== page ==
The Canadian Press
WestJet Encore pilots kick off conciliation, starting countdown to possible strike
The union representing pilots with WestJet Airlines Ltd.’s regional subsidiary have started the clock on potential job action — though any moves on that front are still at least three months off.
The Air Line Pilots Association, which represents more than 300 WestJet Encore aviators, says it has kicked off the conciliation process by filing for help with the federal mediation service.
The request leaves the labour minister 15 days to appoint a conciliation officer who will work with both sides toward an agreement — with possible picketing or strikes to follow if a deal fails to materialize after two months of talks.
Carin Kenny, who chairs the union’s WestJet Encore group, says negotiations have come to a “near standstill” as the pilots demand better wages, working conditions and career progression.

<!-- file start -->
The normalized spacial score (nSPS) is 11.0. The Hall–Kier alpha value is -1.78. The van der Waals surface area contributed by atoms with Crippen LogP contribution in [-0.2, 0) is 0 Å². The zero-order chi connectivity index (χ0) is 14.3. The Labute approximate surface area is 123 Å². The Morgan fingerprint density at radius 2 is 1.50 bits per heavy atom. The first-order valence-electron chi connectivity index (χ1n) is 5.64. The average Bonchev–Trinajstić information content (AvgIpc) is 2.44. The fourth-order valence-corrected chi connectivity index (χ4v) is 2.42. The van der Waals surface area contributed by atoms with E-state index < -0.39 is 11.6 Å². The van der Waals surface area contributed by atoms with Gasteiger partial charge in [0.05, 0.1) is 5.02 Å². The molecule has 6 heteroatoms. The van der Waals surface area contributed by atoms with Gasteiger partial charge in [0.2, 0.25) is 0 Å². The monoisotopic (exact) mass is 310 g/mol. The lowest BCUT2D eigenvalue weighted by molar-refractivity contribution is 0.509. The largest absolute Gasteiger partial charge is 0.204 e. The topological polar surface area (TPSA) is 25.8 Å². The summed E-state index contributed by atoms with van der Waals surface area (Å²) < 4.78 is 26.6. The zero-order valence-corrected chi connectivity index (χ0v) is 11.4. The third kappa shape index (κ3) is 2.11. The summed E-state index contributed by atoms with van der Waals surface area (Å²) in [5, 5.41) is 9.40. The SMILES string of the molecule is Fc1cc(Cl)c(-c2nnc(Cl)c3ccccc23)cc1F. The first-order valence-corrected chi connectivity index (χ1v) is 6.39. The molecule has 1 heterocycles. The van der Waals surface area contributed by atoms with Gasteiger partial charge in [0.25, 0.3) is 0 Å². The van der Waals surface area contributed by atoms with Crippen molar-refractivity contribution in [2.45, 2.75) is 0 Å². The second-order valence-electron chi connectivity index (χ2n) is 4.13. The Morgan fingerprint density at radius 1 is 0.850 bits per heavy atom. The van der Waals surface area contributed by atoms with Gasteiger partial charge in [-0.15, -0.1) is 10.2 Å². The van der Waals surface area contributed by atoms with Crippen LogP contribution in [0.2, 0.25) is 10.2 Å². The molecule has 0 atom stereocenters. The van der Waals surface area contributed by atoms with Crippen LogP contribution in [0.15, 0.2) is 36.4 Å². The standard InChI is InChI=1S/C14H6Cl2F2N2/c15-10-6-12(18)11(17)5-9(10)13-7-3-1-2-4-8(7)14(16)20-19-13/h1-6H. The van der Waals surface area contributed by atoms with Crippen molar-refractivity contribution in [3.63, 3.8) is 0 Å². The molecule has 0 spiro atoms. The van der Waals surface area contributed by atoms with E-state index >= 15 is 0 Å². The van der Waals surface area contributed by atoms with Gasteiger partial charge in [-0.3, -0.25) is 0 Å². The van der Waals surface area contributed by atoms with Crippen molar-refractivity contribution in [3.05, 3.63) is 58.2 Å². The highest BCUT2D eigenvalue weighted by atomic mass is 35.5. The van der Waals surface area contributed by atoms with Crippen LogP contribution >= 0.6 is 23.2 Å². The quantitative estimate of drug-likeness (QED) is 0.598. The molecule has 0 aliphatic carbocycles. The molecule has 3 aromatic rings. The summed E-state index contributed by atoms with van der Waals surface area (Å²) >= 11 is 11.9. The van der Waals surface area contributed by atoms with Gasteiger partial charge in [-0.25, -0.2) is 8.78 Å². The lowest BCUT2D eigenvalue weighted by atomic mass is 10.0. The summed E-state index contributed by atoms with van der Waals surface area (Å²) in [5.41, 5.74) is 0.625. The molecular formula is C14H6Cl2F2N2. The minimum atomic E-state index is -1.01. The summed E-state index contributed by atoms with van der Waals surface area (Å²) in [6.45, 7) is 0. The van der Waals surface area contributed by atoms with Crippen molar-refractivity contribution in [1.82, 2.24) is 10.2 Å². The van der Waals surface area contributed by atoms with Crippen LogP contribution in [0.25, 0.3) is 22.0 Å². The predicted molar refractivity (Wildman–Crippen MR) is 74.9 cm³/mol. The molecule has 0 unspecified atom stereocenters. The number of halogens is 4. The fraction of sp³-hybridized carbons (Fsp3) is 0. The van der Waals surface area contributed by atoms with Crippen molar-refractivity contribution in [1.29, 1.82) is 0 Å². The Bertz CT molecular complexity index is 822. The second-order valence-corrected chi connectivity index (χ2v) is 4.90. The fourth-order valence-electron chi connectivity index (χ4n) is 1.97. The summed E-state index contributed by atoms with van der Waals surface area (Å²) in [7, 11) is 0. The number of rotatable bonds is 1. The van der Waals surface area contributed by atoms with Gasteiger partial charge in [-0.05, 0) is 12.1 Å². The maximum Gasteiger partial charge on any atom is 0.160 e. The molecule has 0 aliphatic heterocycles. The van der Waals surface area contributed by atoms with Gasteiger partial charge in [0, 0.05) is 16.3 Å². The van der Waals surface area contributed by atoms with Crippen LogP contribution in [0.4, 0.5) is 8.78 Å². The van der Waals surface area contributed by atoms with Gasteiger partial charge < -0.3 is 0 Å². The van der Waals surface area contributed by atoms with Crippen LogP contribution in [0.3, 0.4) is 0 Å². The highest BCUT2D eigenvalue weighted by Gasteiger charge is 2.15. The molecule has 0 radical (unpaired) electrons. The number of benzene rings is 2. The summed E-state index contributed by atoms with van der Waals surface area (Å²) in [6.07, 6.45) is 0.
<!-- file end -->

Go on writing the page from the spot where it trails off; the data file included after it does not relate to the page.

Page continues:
In June, 1,800 pilots with WestJet and the now defunct subsidiary Swoop ratified an agreement that granted a 24 per cent pay bump over four years.
Bargaining came down to the wire, with WestJet cancelling more than 230 flights in preparation for job action before a deal was reached hours ahead of the strike deadline in May.
The Canadian Press
Barrick produced 4.05 million ounces of gold in 2023, preliminary figures show
Barrick Gold Corp. says it produced 4.05 million ounces of gold in 2023 based on its preliminary figures.
The miner says copper production for the year totalled 420 million pounds, compared with its guidance for between 420 million and 470 million pounds.
The results were down from the 4.14 million ounces of gold and 440 million pounds of copper Barrick produced in 2022.
Based on preliminary figures for the fourth quarter, Barrick says it produced 1.05 million ounces of gold and 113 million pounds of copper in the final three months of 2023.
Preliminary sales figures for the fourth quarter totalled 1.04 million ounces of gold and 117 million pounds of copper. Barrick says the average market price for gold in the quarter was US$1,971 per ounce and the average market price for copper was US$3.70 per pound.